Repository: Freie Universität Berlin, Math Department

Detecting regime transitions of the nocturnal and Polar near-surface temperature inversion

Kaiser, A. and Faranda, D. and Krumscheid, S. and Belušić, D. and Vercauteren, N. (2020) Detecting regime transitions of the nocturnal and Polar near-surface temperature inversion. Journal of the Atmospheric Sciences . ISSN 0022-4928; eISSN: 1520-0469

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Many natural systems undergo critical transitions, i.e. sudden shifts from one dynamical regime to another. In the climate system, the atmospheric boundary layer can experience sudden transitions between fully turbulent states and quiescent, quasi-laminar states. Such rapid transitions are observed in Polar regions or at night when the atmospheric boundary layer is stably stratified, and they have important consequences in the strength of mixing with the higher levels of the atmosphere. To analyze the stable boundary layer, many approaches rely on the identification of regimes that are commonly denoted as weakly and very stable regimes. Detecting transitions between the regimes is crucial for modeling purposes. In this work a combination of methods from dynamical systems and statistical modeling is applied to study these regime transitions and to develop an early-warning signal that can be applied to non-stationary field data. The presented metric aims at detecting nearing transitions by statistically quantifying the deviation from the dynamics expected when the system is close to a stable equilibrium. An idealized stochastic model of near-surface inversions is used to evaluate the potential of the metric as an indicator of regime transitions. In this stochastic system, small-scale perturbations can be amplified due to the nonlinearity, resulting in transitions between two possible equilibria of the temperature inversion. The simulations show such noise-induced regime transitions, successfully identified by the indicator. The indicator is further applied to time series data from nocturnal and Polar meteorological measurements.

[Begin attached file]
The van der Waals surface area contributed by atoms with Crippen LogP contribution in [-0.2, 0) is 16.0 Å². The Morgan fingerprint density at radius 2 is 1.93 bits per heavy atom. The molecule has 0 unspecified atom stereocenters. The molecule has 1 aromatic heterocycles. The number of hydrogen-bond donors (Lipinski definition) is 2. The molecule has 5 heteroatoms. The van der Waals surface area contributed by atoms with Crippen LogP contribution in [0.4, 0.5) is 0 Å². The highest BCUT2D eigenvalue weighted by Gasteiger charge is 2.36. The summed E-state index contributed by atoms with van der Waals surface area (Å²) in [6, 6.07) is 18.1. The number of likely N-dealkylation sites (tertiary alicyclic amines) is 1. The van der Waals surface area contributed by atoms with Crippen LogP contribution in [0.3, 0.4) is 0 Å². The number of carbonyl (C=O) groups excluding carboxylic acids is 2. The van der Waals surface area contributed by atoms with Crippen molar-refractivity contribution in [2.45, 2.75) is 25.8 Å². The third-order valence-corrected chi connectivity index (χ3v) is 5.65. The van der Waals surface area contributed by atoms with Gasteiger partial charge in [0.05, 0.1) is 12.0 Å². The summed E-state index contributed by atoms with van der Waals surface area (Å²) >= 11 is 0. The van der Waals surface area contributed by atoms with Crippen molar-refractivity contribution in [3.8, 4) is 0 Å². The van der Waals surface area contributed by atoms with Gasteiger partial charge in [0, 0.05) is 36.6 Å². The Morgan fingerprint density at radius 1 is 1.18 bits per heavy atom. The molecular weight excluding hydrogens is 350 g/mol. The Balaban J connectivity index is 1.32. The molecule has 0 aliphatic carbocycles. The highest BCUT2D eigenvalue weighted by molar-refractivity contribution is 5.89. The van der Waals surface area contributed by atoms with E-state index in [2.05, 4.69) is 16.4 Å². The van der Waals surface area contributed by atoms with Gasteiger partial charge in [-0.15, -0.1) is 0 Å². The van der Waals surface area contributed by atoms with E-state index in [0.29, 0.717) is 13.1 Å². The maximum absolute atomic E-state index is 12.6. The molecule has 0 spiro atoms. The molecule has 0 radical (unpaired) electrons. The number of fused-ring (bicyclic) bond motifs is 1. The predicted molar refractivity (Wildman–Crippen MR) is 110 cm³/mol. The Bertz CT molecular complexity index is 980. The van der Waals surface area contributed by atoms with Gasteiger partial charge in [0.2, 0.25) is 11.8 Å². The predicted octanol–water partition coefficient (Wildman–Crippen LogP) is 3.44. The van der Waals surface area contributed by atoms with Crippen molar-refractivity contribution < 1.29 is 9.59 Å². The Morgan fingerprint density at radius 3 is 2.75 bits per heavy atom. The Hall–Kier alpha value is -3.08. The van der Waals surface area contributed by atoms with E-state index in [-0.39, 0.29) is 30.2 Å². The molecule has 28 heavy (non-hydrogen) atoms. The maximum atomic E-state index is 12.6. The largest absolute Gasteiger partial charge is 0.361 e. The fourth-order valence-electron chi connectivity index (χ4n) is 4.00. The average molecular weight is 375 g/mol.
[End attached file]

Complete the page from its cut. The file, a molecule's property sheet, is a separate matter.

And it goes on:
Item Type:Article
Additional Information:Open access
Subjects:Mathematical and Computer Sciences > Mathematics > Applied Mathematics
Divisions:Department of Mathematics and Computer Science > Institute of Mathematics > Geophysical Fluid Dynamics Group
ID Code:2439
Deposited By: Ulrike Eickers
Deposited On:26 May 2020 03:44
Last Modified:26 May 2020 03:44

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